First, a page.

Contraceptive pills have long been believed to cause women different health problems. However, a new study
(take note, it’s the longest-running study of its kind in the world) found that it can actually protect women against some cancers for more than 35 years after they stop taking it.
This Oral Contraception Study was started by the Royal College of General Practitioners
in 1968 on which 46,000 women were monitored for the long-term impact. Now, after 44 years, the University of Aberdeen team found that this combined pills have strong preventative effect on bowel cancer, endometrial cancer and ovarian cancer. Specifically, those who took the pill
for any length of time were less likely to have bowel cancer by 19 per cent, endometrial cancer by 34 per cent and ovarian cancer by 33 per cent.
“These results from the longest-running study in the world into oral contraceptive use are reassuring,” said lead author Dr Lisa Iversen. “They provide strong evidence that most women do not expose themselves to long-term cancer harm if they choose to use oral contraception; indeed, many are likely to be protected."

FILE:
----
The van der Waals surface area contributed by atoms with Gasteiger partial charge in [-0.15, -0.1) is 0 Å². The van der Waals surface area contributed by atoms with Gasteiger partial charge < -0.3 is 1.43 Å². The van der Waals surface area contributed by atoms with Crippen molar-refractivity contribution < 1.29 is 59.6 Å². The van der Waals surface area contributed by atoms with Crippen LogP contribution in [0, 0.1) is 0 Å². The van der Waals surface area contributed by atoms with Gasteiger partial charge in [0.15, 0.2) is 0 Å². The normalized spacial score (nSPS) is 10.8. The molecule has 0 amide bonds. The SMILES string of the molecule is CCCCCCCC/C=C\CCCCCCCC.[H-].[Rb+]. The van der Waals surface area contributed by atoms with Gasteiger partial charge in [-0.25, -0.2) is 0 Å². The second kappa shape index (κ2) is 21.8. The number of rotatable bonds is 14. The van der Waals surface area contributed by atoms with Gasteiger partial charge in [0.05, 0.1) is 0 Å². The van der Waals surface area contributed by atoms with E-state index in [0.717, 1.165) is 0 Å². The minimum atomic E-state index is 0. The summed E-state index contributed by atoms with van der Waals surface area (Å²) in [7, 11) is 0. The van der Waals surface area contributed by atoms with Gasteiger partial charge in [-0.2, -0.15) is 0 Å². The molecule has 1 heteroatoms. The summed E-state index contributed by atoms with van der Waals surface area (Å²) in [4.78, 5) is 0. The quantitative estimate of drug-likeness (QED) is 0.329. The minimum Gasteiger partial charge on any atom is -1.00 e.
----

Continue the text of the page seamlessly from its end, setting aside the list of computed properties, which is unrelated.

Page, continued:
However, there was also a slight increase in risks for breast and cervical cancer. This, though, was found to be only a temporary rise and that such danger disappeared after 5 years of stopping contraception.
Professor Helen Stokes-Lampard, Chair of the Royal College of GPs, said, “This is not to advocate that women should be given the pill as a preventative measure against cancer as we know that a minority of women do have adverse health effects as a result of taking the pill.
“Ultimately decisions to prescribe the pill need to be made on a patient by patient basis, but this research will be useful to inform the conversations we have with our patients when discussing various contraceptive options that are available.”